It's finally here!
The concluding part (?) of Chris Farnell's epic science fiction series, The Phone Job, is available to pre-order today. The grand finale in Chris' space opera, 'planet of the week' homage - it's longer, action-packed, philosophical, political, and funny. And a perfect read for science fiction fans when it fully launches on the 15th of October.
Previously on Fermi's Progress
We've met our (definitely ragtag) crew. We've met the ship, the Fermi... oh boy! We've explored strange new worlds... Sought out new life, and new civilisations... We've boldly gone where no one has gone before.. and blown it all up!
Nate Crowley, author of Notes from Small Planets, described Fermi's Progress as:
"Simultaneously a tribute to the classic TV SF 'planet of the week' format and a very literal demolition job of the same - and so smart that it's never afraid to be silly."
When I started reading Dyson's Fear, I made assumptions about where it was going. But they were quickly smashed as the scope of the story dawned on me.
Starting Descartesmageddon, Chris teases us with one of the best misleading set-ups I've read. And yet again shows us how 'alien worldbuilding' is really done, while applying a beautiful sense of universality to life.
By Planet of the Apiaries, we may think we know what to expect. But again, Chris throws us straight into the middle of it, and expands the horizons once again. Even throwing the universality of life back in our face with the universality of greed, with a Hollywood-style R&D heist via Aliens.
Chris' love and knowledge of the genre is clear. You only have to read his articles on Den of Geek to see that. As is his analysis, exploration, and extrapolation of space opera into what it could be.
As Chris describes in his article, on How Science Fiction’s Ensemble Stories Humanize Space:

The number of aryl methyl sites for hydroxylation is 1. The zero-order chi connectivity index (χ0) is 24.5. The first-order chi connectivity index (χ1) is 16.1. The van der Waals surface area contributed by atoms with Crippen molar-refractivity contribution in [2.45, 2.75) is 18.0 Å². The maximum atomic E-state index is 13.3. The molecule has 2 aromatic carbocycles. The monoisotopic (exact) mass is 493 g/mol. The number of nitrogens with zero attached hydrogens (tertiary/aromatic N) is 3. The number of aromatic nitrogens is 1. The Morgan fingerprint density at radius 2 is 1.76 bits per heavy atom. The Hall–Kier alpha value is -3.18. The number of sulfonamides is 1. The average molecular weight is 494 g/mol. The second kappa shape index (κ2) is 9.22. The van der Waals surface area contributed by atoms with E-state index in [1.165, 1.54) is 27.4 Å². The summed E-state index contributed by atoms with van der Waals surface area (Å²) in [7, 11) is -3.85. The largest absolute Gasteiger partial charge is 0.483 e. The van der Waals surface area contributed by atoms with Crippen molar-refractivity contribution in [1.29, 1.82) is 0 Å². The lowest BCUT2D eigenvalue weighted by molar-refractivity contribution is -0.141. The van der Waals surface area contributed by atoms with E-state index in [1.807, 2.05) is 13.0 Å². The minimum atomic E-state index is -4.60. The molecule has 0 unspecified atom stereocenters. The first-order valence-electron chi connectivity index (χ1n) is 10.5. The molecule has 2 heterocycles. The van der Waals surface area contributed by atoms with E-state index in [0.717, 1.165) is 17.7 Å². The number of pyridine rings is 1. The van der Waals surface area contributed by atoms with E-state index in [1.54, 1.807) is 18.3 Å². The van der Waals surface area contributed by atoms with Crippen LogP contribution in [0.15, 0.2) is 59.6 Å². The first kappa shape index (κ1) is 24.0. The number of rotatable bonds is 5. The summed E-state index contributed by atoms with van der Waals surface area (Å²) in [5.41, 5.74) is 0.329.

...the “space exploration” that is the cornerstone of much of the genre, is an idea deeply rooted in a colonialist, and often racist tradition.
...One of my concerns with the genre is how often the hero spaceship will turn up at a “primitive” planet, then overthrow a dictator, or teach the women about this human concept called “love”, or otherwise solve the local’s century’s old, deeply rooted societal problems in half-an-hour and change in a way that felt extremely “white colonialists going out and fixing the universe”.
Fermi's Progress takes a different approach.
"In Fermi’s Progress, the crew’s prototype spaceship has an experimental FTL drive that unfortunately vaporises every planet they visit as they fly away. It’s a device that riffs off the “overturn a planet’s government then never mention them again” trope of planet-of-the-week stories, keeps the ship and crew moving, and leaves the reader in no doubt as to whether or not these “explorers” are beneficial to the places they visit."
Us readers know this as we progress through the series, as does the Fermi's crew, along with some of the 'aliens' they meet on way. How the crew react to this, each in their own way, each humanly (or not), and each in a way we can recognise, is what makes the Fermi's Progress series special.
The final frontier
The Phone Job continues the journey we're all on together, and concludes it in the most space opera way possible. Not only with a bang, but with hope.
I'm proud of every single book we stock at Scarlet Ferret. And in adding this concluding book in a series to the shop, I know that I've learned more about science fiction, space opera, stories, humanity, and hope, in the most real sense, than I have in years, from a collection of novellas that read like Red Dwarf meets DS9, crashes into Blake's Seven, by way of every single Gerry Anderson series, and a whole lot of Space 1999.
This is great science fiction you'll love. Pre-order Fermi's Progress: The Phone Job today!
The Fermi is the Earth's first and last faster-than-light spaceship. The last, because it turns out its engine vaporises entire star systems in its wake. And nobody knows how to turn it off.
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